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Interviews With Ordinary People (IWOP)

Art in motion!

Music, sounds, and video... via youtube

"I can't find it!!" might have been something I called out to my mom as a tiny version of myself dives head first (with feet dangling in mid-air) into a bucket full of matchbox cars seeking out a very specific vehicle. A bucket to which at some point in the not-to-distant past to this event, held some sort of adhesive for putting up drywall, but had been converted into a toy box for us kids.

This might be a dramatic re-imagination, but the scenario holds true.

As far back as I can recall, my mother reused everything she could -just like that bucket, of which she still has a few sitting in her basement till this day- for whatever purpose it could be used for from her perspective. And these choices had nothing to do with protecting the environment, saving the rain forest, being mindful, or reducing ones waste. Nope!


It had everything to do with the complete lack of money to purchase the items she needed/wanted. As a result, she reused anything she could out of necessity. And while at the time she might have been depressed at what she couldn't afford, or what she had to reuse, what she would provide me with through these events that would surface later in my life would be far more valuable than any item she could possibly ever buy.

Inadvertently, she planted the seeds in my subconscious to 'reuse', that would (eventually) allow me to grow into the person I am today.

In my early twenties the seeds started to take root. By slowly wrapping through my interests in art, creation, mindfulness, observation, and life in general, I began to gravitate towards items that the world viewed as trash, but I viewed as limitless potential to create something new.


I started to collect items that were around me, such as: used drum heads, beer bottle caps, Netflix Tearaways, and bus pass tickets, with no real plan for any of them. Only having the feeling that one day I would create something from these items referred to as 'trash'.

As we fast forward to present times, my philosophies, art, lifelong learning, and reuse, have fused into a big tumbling ball of proverbial trash, which I climb on, jump over, smash things into, and sometimes get stuck in. All the while steamrolling down an ever steeper mountain, and occasionally rocketing off a hidden cliff to embark on a completely different path…or end up smashing head first into a rock face! Which sometimes is desperately needed, but always incredibly painful.

Part of what I am is: a Reuse Artist.


The materials I work with have been trashed or discarded. My work presents a fun and exciting challenge as the specific materials available are not ubiquitous. Even though the world is covered in trash, the trash I have access to is limited in color, size, shape, and amount. Therefore, creating any piece entails a great deal of foresight into the color palate i have, size of the image, composition of the materials being used, and varying other areas of limitation. Typically I have just enough material to complete the piece I'm working on. Which is good, as all the trashed materials will have been reused!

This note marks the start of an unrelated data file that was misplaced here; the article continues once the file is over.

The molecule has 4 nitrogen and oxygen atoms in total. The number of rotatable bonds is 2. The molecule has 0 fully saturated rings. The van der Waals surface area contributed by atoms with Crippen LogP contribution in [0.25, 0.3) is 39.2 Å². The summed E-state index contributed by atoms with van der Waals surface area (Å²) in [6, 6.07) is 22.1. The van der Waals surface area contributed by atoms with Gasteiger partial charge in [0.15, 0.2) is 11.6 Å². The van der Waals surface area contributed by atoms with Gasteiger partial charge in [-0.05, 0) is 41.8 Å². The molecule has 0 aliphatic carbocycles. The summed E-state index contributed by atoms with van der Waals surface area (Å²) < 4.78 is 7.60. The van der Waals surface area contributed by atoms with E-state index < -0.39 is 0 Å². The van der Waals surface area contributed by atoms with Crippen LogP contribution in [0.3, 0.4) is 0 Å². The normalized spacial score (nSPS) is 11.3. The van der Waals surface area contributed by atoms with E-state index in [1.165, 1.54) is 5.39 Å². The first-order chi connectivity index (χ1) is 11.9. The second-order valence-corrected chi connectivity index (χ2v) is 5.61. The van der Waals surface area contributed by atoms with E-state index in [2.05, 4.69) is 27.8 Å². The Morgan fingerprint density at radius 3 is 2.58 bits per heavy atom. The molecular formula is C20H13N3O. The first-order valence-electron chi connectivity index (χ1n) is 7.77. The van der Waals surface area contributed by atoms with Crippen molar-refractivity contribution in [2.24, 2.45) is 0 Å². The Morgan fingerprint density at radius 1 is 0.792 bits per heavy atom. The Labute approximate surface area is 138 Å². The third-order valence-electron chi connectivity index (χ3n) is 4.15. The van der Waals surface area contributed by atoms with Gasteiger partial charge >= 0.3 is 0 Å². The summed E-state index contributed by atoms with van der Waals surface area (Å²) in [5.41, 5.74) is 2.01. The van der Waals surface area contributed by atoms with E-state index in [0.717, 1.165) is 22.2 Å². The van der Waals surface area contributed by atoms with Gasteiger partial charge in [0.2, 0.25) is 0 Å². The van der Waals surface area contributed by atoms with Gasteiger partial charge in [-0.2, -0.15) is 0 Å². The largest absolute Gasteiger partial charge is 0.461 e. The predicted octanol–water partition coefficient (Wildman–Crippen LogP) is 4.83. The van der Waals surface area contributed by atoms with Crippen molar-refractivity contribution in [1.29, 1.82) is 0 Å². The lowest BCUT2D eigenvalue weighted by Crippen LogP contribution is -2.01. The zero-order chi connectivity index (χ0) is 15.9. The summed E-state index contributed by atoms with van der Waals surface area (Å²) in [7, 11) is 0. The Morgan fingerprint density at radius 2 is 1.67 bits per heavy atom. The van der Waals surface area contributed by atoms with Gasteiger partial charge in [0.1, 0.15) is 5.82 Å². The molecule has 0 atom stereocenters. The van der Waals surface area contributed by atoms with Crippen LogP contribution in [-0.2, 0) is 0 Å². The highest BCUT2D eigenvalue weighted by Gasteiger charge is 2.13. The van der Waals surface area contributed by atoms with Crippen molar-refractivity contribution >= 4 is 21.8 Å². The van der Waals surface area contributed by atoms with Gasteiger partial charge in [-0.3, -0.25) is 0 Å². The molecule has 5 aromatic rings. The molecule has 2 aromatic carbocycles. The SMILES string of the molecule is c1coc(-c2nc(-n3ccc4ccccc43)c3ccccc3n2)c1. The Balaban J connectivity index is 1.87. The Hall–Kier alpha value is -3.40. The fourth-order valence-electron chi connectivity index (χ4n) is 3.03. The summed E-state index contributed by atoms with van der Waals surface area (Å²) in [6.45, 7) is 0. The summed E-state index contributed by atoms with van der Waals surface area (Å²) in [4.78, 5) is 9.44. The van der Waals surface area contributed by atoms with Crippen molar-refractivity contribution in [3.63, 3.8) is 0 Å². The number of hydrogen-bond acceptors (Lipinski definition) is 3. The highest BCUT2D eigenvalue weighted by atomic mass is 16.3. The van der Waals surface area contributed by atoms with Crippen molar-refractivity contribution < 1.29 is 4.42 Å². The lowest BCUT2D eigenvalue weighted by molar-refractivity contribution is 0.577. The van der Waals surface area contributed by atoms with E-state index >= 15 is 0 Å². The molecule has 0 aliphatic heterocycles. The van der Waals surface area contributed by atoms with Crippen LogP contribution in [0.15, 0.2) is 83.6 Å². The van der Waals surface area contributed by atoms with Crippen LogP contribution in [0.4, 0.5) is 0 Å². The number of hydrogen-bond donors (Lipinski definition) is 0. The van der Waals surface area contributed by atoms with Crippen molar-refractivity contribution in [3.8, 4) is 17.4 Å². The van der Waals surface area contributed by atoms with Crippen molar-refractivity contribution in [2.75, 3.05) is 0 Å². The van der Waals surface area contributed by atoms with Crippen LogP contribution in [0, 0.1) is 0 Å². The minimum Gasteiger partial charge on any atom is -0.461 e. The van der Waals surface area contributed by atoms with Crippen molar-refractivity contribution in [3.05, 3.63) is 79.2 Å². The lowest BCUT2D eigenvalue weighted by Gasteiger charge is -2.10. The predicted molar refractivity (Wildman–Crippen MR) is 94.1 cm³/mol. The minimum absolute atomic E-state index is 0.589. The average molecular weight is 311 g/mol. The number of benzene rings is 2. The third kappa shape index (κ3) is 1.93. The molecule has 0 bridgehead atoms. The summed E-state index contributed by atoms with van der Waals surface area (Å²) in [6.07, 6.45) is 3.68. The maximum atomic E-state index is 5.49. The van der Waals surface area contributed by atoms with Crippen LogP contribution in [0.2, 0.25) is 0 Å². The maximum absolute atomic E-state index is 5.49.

With my work and actions, I'm attempting to create something beautiful out of the castaways of our over-consumption, in the hopes of inspiring others (and myself) to rethink the world we live in, how we live, and what we use. And to hopefully galvanize individuals into cleaning up, protecting, and preserving the world we all live in through speaking up, personal action, decision making, and simply being mindful of the world around us.

Trash is everywhere, I can't walk a quarter mile without seeing some form of garbage discarded by a human. We overuse, abuse, and discard our world without a second thought. In my work, I utilize used, discarded, and un-recyclable items, bringing to light the fact that what is considered 'trash' isn’t trash at all. By turning those items into art, I'm attempting to bring to light the idea that nothing we create should be wasted, or simply discarded after use.


Ultimately, if we make something, it should be made to be re-used perpetually, not simply disposed of, to avoid polluting our land, air, water, and thereby ourselves, and the creatures we live with. Putting something in a bag, a can, the air, the water, or a hole in the ground, and walking away, is not an answer. It simply creates a whole new set of problems.

My motivations for what I do can be as simple as the goal of leaving this place in better shape than when I arrived. But they can also be diverse and intense. My battle with advanced Glaucoma and the threat of imminent blindness is one of the intense driving forces in my life. It has been with me since birth, and has advanced steadily as I’ve grown. There is no cure for this disease. For me, being an artist and observing my progressing vision loss is frightening, and sometimes it gets the best of me. However, the drive it instills in me to reach farther, quicken my pace, and to be better, not just in art, but in everyday life, and to push, Push, PUSH…is powerful.

Beyond everything else, I hope that my work and actions inspire others to take a second look at their lives. It’s never too late to RETHINK how we live, use, and reuse. It’s never too late to make a positive change in the world we inhabit.

I am a Reuse Artist, and this is my journey to a ZERO (or as close as I can get to it) footprint.


Thank you for stopping by!

Rethink. Reduce. Reuse. Repair. Recycle.